retinoscopeLast week I brought a group of 1st year optometry students to an elementary school in Brooklyn .  We performed a vision screening on roughly 80 pre-kindergarten, kindergarten and 1st grade students.  I really enjoy taking 1st year students on vision screenings.  It’s their first real clinical experiences.  They get to practice what they have been taught on patients other than their classmates.  There are so many “teachable moments.”  It never takes more than 5 minutes before one of them notices something worthy of a referral for a comprehensive vision examination.  They begin to see the connections between various measurements and visual function in a classroom (and beyond!).  And who can resist smiling when you watch a 5 year old try to take apart a student’s  ophthalmoscope.

The purpose of a vision screening is to identify children with vision problems requiring intervention.  Sometimes these vision problems are easily overlooked.  A classic example is hyperopia (farsightedness).

When children are farsighted, they are able to compensate for the hyperopia by focusing their eyes.  They have to focus even more when reading or performing other near vision tasks.  The greater the hyperopia, the greater the focusing effort.  All that focusing can cause eye fatigue, intermittent blur, headaches, and inefficiency when using the eyes to gather information.  But it also allows the young hyperope to avoid blurry vision.  These children will pass the vision screening unless you search for the hyperopes.  That is one of the tests that we perform during a vision screening.  We include a certain procedure to look specifically for hyperopes with good visual acuity.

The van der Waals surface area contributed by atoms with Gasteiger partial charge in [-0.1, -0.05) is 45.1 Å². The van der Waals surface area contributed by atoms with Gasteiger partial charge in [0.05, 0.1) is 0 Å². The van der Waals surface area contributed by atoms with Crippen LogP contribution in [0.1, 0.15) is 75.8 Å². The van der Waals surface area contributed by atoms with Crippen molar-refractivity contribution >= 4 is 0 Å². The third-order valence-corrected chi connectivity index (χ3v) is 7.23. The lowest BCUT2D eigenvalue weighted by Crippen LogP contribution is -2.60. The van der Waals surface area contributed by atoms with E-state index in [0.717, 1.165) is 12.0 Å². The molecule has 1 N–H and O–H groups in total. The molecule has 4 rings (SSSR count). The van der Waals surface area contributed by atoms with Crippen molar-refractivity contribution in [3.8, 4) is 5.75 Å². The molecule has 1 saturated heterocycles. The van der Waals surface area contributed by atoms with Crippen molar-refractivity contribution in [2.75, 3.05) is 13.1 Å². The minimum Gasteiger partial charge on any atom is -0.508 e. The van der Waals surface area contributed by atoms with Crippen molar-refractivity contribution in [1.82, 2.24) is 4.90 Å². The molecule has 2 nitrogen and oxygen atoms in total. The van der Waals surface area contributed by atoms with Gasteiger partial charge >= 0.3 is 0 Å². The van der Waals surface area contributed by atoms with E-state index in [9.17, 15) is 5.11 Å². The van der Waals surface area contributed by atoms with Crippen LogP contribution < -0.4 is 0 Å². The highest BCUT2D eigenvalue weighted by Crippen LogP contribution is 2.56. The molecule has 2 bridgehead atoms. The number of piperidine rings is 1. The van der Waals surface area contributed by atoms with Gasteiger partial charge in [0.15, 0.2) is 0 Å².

But a little bit of hyperopia is expected in children…….. so when do you refer?  How much hyperopia warrants a comprehensive eye exam and the possibility of an eyeglass prescription?

When discussing referring or prescribing for uncorrected hyperopia, I often point to an article written by Dr. Jerome Rosner in 1997:  The relationship between moderate hyperopia and academic achievement.  Rosner looked at the correlations between refractive error and performance on reading tests in a group of 782 elementary school children.  He found that the children with uncorrected hyperopia greater than +1.25 diopters were more likely to have lower reading scores.

Dr. Rosner drew a line in the sand — for children with hyperopia greater than +1.25, a comprehensive vision examination is indicated to determine if that child would benefit from lenses.  That was the number we used at the vision screening.  We referred many children for a variety of reasons;  that included several children who were able to read the letters on the chart 10 feet away, despite uncorrected hyperopia of greater than +1.25.

But identifying these children is only the first step in the battle against learning related vision problems.  These children need comprehensive vision examinations.  Hopefully that will happen and these children will be well on their way to successful performance in and out of the classroom.

Read more about vision screenings here and here.